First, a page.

Monthly Archives: December 2009

Day 132- December 31, 2009

A nice sleep-in today after waking up early for prayers and breakfast for the last couple of days. A few ham rolls and a somewhat troublesome trip to the petrol station (the pump was playing up and the whole thing took about as long) and I was off to Josiah’s place for a “jam session”.

If you are unfamiliar with music, you may be forgiven for thinking that this event somehow involved fruit-based condiments (har har terrible joke). Basically, he invited a bunch of us over to play music and improvise and all that (henceforth known as “jamming”). We got through quite a few songs (with varying degrees of success), spanning from the Beatles and Queen to Herbie Hancock and Chuck Berry, as well as some original stuff. It was rather hot (38 degrees) but we still had a great time, refreshing ourselves with Zooper Dupers (a type of icypole) and Pepsi Max (this is not a paid advertisement). Today’s photo is from Josiah’s place and is of his sister Ruby’s odd socks (didn’t really get to take photos of jamming considering I was mostly involved).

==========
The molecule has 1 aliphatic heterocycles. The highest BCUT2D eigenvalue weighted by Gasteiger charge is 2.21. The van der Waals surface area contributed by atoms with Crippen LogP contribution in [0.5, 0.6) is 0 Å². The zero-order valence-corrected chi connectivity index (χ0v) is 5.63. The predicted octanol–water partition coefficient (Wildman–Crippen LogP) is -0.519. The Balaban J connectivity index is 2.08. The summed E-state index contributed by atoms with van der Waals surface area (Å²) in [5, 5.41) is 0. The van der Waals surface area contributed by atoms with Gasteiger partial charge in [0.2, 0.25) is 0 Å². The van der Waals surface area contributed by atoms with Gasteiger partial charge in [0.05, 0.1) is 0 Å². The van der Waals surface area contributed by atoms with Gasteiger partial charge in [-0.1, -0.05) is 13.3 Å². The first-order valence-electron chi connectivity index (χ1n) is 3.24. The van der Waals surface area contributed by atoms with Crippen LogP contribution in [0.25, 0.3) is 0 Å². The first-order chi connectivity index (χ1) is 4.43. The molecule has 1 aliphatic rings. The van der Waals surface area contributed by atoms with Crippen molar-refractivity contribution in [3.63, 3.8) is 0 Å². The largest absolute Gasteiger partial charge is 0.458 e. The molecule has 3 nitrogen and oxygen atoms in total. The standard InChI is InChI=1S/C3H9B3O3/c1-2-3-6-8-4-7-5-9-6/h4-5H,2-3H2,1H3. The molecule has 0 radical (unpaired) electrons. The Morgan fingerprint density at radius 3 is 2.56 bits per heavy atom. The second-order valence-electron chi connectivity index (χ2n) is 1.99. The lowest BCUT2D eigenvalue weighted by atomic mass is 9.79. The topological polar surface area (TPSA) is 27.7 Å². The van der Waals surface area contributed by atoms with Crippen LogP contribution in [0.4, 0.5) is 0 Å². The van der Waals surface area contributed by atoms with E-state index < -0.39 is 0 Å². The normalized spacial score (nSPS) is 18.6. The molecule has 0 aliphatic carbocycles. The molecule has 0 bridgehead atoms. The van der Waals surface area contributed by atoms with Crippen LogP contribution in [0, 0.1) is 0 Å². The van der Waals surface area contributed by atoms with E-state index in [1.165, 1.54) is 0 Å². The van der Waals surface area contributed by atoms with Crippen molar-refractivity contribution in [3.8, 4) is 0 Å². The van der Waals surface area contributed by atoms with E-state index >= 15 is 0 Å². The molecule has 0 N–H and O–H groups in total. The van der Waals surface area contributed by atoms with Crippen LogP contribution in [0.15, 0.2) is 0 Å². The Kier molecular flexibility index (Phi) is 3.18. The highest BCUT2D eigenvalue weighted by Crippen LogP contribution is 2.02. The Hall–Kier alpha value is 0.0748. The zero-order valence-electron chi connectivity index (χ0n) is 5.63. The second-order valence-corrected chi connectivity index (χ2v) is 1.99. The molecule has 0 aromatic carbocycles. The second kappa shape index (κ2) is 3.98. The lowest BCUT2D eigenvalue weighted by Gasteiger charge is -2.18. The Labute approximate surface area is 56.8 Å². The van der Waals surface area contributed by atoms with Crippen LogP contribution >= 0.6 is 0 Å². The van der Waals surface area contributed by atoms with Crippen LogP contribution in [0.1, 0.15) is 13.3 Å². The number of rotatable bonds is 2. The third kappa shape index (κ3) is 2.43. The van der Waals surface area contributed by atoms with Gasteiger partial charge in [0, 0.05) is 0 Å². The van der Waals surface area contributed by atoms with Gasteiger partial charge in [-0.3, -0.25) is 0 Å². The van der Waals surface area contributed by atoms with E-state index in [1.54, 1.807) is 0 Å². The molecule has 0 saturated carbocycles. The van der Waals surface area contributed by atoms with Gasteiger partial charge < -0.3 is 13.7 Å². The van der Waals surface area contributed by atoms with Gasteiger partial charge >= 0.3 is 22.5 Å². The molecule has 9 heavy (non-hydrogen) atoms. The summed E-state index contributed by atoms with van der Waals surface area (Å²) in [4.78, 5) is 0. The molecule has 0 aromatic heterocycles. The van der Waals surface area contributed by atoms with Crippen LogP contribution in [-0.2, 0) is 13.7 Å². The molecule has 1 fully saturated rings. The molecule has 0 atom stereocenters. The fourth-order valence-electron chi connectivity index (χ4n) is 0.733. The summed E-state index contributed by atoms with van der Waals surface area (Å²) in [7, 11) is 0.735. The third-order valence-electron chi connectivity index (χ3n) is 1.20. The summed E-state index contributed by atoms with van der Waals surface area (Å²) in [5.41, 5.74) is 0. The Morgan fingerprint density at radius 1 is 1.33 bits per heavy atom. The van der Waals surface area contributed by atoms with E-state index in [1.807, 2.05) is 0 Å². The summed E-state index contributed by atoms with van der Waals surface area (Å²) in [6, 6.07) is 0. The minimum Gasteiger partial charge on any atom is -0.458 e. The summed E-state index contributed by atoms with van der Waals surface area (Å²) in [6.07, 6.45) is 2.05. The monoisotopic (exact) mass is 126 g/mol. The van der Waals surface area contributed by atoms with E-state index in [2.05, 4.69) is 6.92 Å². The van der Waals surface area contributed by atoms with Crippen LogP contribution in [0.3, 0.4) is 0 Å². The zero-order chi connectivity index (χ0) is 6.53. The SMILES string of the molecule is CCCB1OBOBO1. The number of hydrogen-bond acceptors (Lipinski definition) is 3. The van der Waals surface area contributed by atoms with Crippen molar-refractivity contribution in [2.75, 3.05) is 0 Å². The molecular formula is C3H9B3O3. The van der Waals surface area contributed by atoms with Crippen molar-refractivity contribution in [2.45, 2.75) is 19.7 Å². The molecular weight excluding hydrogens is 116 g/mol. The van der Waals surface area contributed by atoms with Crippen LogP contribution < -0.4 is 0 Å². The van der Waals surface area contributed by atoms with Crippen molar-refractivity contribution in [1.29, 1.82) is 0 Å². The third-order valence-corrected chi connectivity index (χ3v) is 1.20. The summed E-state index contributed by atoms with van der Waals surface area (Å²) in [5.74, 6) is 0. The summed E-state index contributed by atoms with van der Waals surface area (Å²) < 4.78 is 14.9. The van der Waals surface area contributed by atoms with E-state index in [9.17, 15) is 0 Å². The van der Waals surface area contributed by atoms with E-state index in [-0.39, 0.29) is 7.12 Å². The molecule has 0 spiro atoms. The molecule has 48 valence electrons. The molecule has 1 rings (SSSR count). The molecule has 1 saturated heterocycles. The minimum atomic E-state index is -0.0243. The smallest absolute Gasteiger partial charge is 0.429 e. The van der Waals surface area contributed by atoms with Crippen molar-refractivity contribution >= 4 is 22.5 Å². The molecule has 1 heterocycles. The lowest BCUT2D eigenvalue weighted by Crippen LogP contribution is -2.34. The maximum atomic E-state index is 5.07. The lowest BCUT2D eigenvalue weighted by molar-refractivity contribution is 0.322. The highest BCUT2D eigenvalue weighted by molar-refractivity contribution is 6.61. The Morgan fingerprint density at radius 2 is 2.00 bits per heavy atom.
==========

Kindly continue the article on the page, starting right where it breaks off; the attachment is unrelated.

And soon I’m off to celebrate the New Year with a party at Ben’s. Much better than going out into the city with millions of people (all either violent drunks or screaming children) and thunderstorms. It’s the end of the year, so I feel I should do some sort of retrospective. It’s been an interesting year for me, what with starting university and having finished my first year. I also got my driver’s license and became interested in photography. It’s been a rather big part of my life, what with carrying my camera almost everywhere and spending ages on taking and doing things to photos.